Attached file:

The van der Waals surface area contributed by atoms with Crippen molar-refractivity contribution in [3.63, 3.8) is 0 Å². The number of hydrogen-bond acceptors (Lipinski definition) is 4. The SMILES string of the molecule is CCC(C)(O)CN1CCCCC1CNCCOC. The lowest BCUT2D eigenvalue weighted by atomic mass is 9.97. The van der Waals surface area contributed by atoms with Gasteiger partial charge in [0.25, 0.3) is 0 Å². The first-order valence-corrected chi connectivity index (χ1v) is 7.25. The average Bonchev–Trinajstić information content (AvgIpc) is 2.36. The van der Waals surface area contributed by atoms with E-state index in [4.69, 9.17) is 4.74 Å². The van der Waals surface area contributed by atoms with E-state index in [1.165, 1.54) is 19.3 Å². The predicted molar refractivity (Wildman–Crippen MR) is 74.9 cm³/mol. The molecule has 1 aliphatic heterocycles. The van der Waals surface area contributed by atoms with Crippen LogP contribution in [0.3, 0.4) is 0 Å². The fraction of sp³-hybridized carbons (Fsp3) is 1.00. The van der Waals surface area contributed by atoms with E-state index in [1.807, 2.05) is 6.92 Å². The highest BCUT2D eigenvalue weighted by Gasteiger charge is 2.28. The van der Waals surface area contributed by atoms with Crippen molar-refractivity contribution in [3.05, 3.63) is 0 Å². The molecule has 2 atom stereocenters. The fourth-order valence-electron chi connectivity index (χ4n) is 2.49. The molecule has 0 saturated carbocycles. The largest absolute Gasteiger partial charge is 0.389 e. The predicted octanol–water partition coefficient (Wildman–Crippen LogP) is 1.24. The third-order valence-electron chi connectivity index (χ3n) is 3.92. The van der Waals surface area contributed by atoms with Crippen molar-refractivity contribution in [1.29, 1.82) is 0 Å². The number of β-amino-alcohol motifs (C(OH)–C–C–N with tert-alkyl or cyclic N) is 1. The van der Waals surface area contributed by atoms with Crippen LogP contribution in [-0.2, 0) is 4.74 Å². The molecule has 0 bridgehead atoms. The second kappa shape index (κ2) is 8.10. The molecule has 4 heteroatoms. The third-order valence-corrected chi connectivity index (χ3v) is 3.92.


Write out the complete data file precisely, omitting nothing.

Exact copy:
The van der Waals surface area contributed by atoms with Crippen molar-refractivity contribution in [3.63, 3.8) is 0 Å². The number of hydrogen-bond acceptors (Lipinski definition) is 4. The SMILES string of the molecule is CCC(C)(O)CN1CCCCC1CNCCOC. The lowest BCUT2D eigenvalue weighted by atomic mass is 9.97. The van der Waals surface area contributed by atoms with Gasteiger partial charge in [0.25, 0.3) is 0 Å². The first-order valence-corrected chi connectivity index (χ1v) is 7.25. The average Bonchev–Trinajstić information content (AvgIpc) is 2.36. The van der Waals surface area contributed by atoms with E-state index in [4.69, 9.17) is 4.74 Å². The van der Waals surface area contributed by atoms with E-state index in [1.165, 1.54) is 19.3 Å². The predicted molar refractivity (Wildman–Crippen MR) is 74.9 cm³/mol. The molecule has 1 aliphatic heterocycles. The van der Waals surface area contributed by atoms with Crippen LogP contribution in [0.3, 0.4) is 0 Å². The fraction of sp³-hybridized carbons (Fsp3) is 1.00. The van der Waals surface area contributed by atoms with E-state index in [1.807, 2.05) is 6.92 Å². The highest BCUT2D eigenvalue weighted by Gasteiger charge is 2.28. The van der Waals surface area contributed by atoms with Crippen molar-refractivity contribution in [3.05, 3.63) is 0 Å². The molecule has 2 atom stereocenters. The fourth-order valence-electron chi connectivity index (χ4n) is 2.49. The molecule has 0 saturated carbocycles. The largest absolute Gasteiger partial charge is 0.389 e. The predicted octanol–water partition coefficient (Wildman–Crippen LogP) is 1.24. The third-order valence-electron chi connectivity index (χ3n) is 3.92. The van der Waals surface area contributed by atoms with Crippen molar-refractivity contribution in [1.29, 1.82) is 0 Å². The number of β-amino-alcohol motifs (C(OH)–C–C–N with tert-alkyl or cyclic N) is 1. The van der Waals surface area contributed by atoms with Crippen LogP contribution in [-0.2, 0) is 4.74 Å². The molecule has 0 bridgehead atoms. The second kappa shape index (κ2) is 8.10. The molecule has 4 heteroatoms. The third-order valence-corrected chi connectivity index (χ3v) is 3.92.